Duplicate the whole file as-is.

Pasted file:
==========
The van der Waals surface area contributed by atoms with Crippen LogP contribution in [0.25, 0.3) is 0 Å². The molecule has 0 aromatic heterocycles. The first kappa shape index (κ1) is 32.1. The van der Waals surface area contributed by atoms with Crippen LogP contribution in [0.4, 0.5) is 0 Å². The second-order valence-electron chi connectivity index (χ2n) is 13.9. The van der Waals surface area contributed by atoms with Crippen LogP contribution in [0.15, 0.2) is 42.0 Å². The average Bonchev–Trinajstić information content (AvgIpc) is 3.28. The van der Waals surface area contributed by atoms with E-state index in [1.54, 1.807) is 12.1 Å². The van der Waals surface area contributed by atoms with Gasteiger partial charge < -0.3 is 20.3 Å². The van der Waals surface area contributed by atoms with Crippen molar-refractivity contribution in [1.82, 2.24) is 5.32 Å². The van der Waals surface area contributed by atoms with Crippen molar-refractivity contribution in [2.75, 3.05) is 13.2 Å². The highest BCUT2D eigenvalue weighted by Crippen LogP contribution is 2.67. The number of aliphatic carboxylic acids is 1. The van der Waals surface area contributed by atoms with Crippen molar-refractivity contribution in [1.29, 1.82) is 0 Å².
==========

The van der Waals surface area contributed by atoms with Crippen LogP contribution in [0.25, 0.3) is 0 Å². The molecule has 0 aromatic heterocycles. The first kappa shape index (κ1) is 32.1. The van der Waals surface area contributed by atoms with Crippen LogP contribution in [0.4, 0.5) is 0 Å². The second-order valence-electron chi connectivity index (χ2n) is 13.9. The van der Waals surface area contributed by atoms with Crippen LogP contribution in [0.15, 0.2) is 42.0 Å². The average Bonchev–Trinajstić information content (AvgIpc) is 3.28. The van der Waals surface area contributed by atoms with E-state index in [1.54, 1.807) is 12.1 Å². The van der Waals surface area contributed by atoms with Gasteiger partial charge < -0.3 is 20.3 Å². The van der Waals surface area contributed by atoms with Crippen molar-refractivity contribution in [1.82, 2.24) is 5.32 Å². The van der Waals surface area contributed by atoms with Crippen molar-refractivity contribution in [2.75, 3.05) is 13.2 Å². The highest BCUT2D eigenvalue weighted by Crippen LogP contribution is 2.67. The number of aliphatic carboxylic acids is 1. The van der Waals surface area contributed by atoms with Crippen molar-refractivity contribution in [1.29, 1.82) is 0 Å².